It’s hard to get someone to make the conventional milk shake (at least for me)…

I love chocolate milk shakes. I just have a hard time getting anyone to make one for me. I mean I can make my own at home and do occasionally, but out on the road I have difficulty.

Now I’m not talking those instant faux milk shakes they offer at modern fast food outlets — no problem getting them. But they do not taste like real milk shakes.

I’m talking the kind the kind they typically serve (or did) at lunch counters, the kind they make with that weird mixer with the slim blade (not the egg beater mixer one might have at home — well everyone uses blenders now). The kind they serve you in a tall glass with the metal canister that it was made in on the mixer sitting beside your glass so when you finish the glass you have a whole additional glass of milk shake waiting for you.

I’m a long distance truck driver and in this kind of work one thinks about two things a lot: when do I get to hit the bunk and where is my next meal? At some point I got this craving for milk shakes. I mean I have always liked them, but one day out on the road years ago it occurred to me that, hey, I’m an adult, I can just stop and have one anytime (time permitting of course).

But I have encountered a strange phenomenon: a lot of people at restaurants or lunch counters don’t like making them, even though they are offered on the menu. Now this is not always the case, but then again it is often the case, at least in my own individual experience.

This is what I have encountered over the past several years:

I went into one well-known restaurant chain location and ordered a milk shake. The waitress looked kind of peeved at me and warned me it would be a while. I thought, oh, she must be pretty busy. Well I had time. I’d wait. But she went about doing all kinds of things, some of which did not seem all that important to me (such as stopping to gab with co-workers). And after some time it became apparent to me that she had no intention of ever making that milk shake. I just walked out. By that time I had no more time.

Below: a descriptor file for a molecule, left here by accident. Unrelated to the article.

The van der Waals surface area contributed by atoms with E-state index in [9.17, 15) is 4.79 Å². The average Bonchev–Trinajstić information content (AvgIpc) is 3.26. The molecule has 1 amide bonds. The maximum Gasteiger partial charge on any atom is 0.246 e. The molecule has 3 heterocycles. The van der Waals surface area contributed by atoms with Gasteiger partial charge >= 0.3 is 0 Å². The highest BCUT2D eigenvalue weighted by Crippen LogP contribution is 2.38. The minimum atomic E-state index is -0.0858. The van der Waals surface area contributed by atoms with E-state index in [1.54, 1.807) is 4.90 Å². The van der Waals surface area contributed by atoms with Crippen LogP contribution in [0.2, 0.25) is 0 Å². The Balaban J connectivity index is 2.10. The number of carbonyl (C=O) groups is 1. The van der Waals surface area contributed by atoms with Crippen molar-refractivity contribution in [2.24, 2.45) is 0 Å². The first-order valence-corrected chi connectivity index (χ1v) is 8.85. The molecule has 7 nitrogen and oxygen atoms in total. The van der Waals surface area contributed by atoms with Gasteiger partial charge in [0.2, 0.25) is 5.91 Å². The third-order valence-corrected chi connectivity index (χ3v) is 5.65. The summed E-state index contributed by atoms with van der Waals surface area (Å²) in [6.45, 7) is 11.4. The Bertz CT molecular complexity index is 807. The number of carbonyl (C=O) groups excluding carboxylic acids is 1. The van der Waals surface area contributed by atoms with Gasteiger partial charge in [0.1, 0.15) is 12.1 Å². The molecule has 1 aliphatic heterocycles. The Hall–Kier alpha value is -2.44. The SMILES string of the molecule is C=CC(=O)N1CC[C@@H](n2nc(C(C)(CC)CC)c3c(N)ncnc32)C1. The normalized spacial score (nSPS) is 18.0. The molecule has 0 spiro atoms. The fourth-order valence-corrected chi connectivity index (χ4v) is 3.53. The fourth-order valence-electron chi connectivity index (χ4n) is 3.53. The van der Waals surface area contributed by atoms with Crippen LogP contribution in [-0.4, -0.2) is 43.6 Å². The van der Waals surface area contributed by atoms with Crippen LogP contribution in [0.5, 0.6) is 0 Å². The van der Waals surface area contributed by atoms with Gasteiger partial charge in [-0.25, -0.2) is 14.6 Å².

At another place, I ordered a milk shake and I could see by the expression on the waitress’ face that she was not delighted with the order. And I should add that in these cases a milk shake is an order that your waitress or waiter makes up, not someone in the kitchen (I mean you knew that, but it’s an added chore for the wait person I am emphasizing).

The waitress asked a co-worker to make the milkshake. An argument ensued over who would make it. I got up and said: “that’s okay, I’ll just skip it.” The whole situation was ludicrous, annoying, and somewhat embarrassing to me.

And here’s one: for years I would pass this ice cream parlor near a truck stop. There would be some trucks parked in front. Finally one day when I was having one of those milk shake cravings I chose to stop there. I forget the name of the place but it was a woman’s first name. From the conversation inside and observation I took it that the older lady who waited on me was the owner. I sat down at a lunch counter stool and ordered a milk shake. She told me it would be a while. And it was. She took her time waiting on and gabbing with other people. But I waited it out. The milk shake as I recall was nothing special — I thought maybe at a place specializing in ice cream, but anyway…

And then there was the time not long ago that I ordered a milk shake in a newly refurbished truck stop restaurant. The waitress turned up her nose and said they did not serve milk shakes, they specialized in “fine dining”. Hey, I’ve eaten the food there and there is nothing “fine” about it, mediocre at best. She said that they sometimes had them made up in an adjacent deli counter but their machine was broken. But she did serve me a milk shake. She did it the way I have done it sometimes. She simply stuffed some ice cream into a glass and added some milk and stirred it all together with a spoon — in that “fine dining” restaurant.

And my most recent experience was at still another truck stop restaurant. I ordered a milk shake and the waitress got that now quite familiar expression on her face that seemed to ask “why me?”

She then proceeded to wait on other customers and do various other chores — and in no particular hurry. But finally she came back to the milk shake machine and proceeded to dish out the ice cream and put it on the mixer. But she left that thing there for what seemed an eternity and went about doing other things, such as wiping off tables and whatever else wait staff do, including waiting on customers — but the place was not real busy at the time. I of course should have reminded her about my milk shake or asked someone else. I chose to leave.

I’m getting the message. The hired help does not like to make milk shakes.

But the cravings will get to me and I will keep ordering them from time to time.

And if I want one bad enough I guess I’ll just wait and not be afraid to remind whoever of my order.

 

 

 

 

 

 

 

 

 

 

 

 

 

 

 

 

 

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